Secretary-General's statements

World Ranger Day 2016 Message from CITES Secretary-General, John E. Scanlon 31 July 2016 World Ranger Day honours park rangers across the world who have been injured or lost their lives in the line of duty, and also celebrates the role rangers play in protecting our natural resources, including wild animals and plants. 
Keynote Remarks Caribbean Regional Wildlife Enforcement Workshop John E. Scanlon, CITES Secretary General Bahamas, 20- 22 July 2016   The Hon. Kenred Dorsett, Minister of Environment of the Bahamas Her Excellency, Lisa Johnson, Chargé d’Affaires to the Bahamas from the United States of America
Presidential Task Force on Wildlife Trafficking Symposium June 28 & 29, 2016, National Geospatial-Intelligence Agency, Allder Auditorium, Springfield, Virginia, U.S.A. Keynote Address by John E. Scanlon CITES Secretary-General ‘CITES and tackling wildlife trafficking and CITES CoP 17’  
Special High-level event and Launch of the first “World Wildlife Crime” Report UN Headquarters New York, 6 June 2016 Remarks by John E. Scanlon Secretary-General CITES   H.E. Mogens Lykketoft, President of the General Assembly H. E. Ambassador Harald Braun, Permanent Representative of Germany to the UN  Mr. Yury Fedotov, Executive Director, UNODC Mr. Edmond Mulet, Chef de Cabinet to the UN Secretary-General Professor Lee White, Director Gabonese National Parks Service Dr. Cristián Samper, President of the Wildlife Conservation Society Ms. Famke Janssen, Actress and Humanitarian and UNODC Goodwill Ambassador for Integrity  Distinguished Delegates, ladies and gentlemen -----
Angola – World Environment Day 2016 Message from John E Scanlon, CITES Secretary-General 5 June 2016   His Excellency José Eduardo dos Santos,President of the Republic of Angola Honourable Maria de Fátima Jardim, Minister for Environment Honourable Pedro Mutindi,Governor of the Province of Kuando Kubango Dr Stergomena Lawrence Tax, SADC Executive Secretary Mr Achim Steiner UNEP Executive Director Distinguished Guests, ladies and gentlemen All protocols observed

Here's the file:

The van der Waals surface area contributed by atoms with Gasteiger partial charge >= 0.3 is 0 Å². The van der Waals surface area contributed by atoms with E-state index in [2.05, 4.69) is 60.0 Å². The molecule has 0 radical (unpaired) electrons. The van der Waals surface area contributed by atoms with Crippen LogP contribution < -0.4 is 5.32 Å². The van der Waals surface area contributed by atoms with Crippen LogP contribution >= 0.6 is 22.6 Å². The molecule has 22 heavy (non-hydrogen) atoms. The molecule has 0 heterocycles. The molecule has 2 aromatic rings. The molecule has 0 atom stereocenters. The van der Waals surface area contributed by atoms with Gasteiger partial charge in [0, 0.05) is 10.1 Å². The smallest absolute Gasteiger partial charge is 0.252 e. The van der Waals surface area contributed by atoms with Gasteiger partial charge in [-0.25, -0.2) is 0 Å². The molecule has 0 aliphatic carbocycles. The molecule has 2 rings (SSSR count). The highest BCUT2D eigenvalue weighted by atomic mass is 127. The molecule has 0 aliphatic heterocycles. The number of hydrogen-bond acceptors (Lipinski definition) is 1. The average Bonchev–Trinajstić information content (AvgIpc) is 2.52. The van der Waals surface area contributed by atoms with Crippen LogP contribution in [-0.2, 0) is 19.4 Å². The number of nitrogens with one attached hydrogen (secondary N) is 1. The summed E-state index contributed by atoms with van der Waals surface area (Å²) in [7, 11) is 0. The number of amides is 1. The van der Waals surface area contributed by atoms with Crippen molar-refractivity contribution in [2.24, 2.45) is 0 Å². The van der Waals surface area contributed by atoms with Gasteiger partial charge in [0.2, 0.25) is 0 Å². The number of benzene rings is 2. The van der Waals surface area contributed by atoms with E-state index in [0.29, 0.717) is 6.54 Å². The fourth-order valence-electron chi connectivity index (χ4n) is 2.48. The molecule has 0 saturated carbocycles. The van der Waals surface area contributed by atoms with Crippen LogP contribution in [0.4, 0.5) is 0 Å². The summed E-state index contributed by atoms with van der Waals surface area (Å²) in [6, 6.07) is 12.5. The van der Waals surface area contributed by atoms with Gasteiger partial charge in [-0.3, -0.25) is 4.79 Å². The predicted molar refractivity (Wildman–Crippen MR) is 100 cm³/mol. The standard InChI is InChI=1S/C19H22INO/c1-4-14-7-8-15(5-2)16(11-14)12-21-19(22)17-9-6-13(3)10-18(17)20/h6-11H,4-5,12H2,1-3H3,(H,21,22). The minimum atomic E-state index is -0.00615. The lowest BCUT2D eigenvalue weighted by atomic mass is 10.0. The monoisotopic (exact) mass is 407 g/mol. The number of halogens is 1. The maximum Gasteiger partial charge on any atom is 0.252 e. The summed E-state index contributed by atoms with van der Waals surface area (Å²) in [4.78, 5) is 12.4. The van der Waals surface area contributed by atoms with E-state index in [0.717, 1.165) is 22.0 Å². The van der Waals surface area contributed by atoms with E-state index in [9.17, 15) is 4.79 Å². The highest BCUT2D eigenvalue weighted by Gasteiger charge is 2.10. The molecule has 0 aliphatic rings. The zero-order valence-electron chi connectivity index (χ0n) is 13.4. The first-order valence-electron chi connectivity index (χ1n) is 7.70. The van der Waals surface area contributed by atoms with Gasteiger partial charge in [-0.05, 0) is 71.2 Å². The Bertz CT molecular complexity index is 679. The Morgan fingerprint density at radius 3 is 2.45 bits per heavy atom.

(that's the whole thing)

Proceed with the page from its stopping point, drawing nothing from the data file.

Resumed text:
German Bundestag (Federal Diet) Public discussion with experts on “the wildlife trade” including on “Combating poaching and the illegal wildlife trade” Committee on the Environment, Nature Conservation, Building and Nuclear Safety Marie-Elisabeth-Luders Building, Berlin Opening Remarks by John E. Scanlon Cites Secretary-General   Honorable Committee Chair Distinguished Committee members Thank you for the invitation to participate in this public discussion on a topic that has for good reason captured significant political and public attention.
        Joint Statement by John E. Scanlon, Secretary-General of CITES and Bradnee Chambers, Executive Secretary of CMS   Distinguished delegates, Ladies and Gentlemen, It is with great pleasure that we welcome you to this very important and timely meeting. Firstly, let us express our most sincere thanks to H.E. Ms. Maria Mutagamba, Minister of Tourism, Wildlife and Antiquities of Uganda, for hosting this meeting and for investing her time and energy into this process.
Message from CITES Secretary-General John E. Scanlon   Illicit wildlife trafficking is driving some of the world’s most iconic animals and plants towards extinction, as well as some species you may never have heard of. It is also threatening our own personal well-being, the livelihoods of local communities living amongst wildlife and, in some cases, even national economies and security.
CITES and the UN Conventions against Corruption and Transnational Organized Crime John E. Scanlon, CITES Secretary-General 25th session of the Commission on Crime Prevention and Criminal Justice Plenary Session 24 May 2016   Chair Distinguished Delegates I would like to express my sincere thanks to the Commission for the opportunity to address you this morning. This Commission is very familiar with the scale and nature of illicit wildlife trafficking and the devastating impacts it has not only on animals and plants and entire ecosystems – but on development, local livelihoods and in some cases national economies and security.
(Beijing) – China's controversial legal market for ivory exists because the country imported 62 tons of elephant tusks from African countries in 2008 in a one-off sale authorized by the Convention on International Trade in Endangered Species of Wild Fauna and Flora (CITES), the primary international agreement protecting the animal.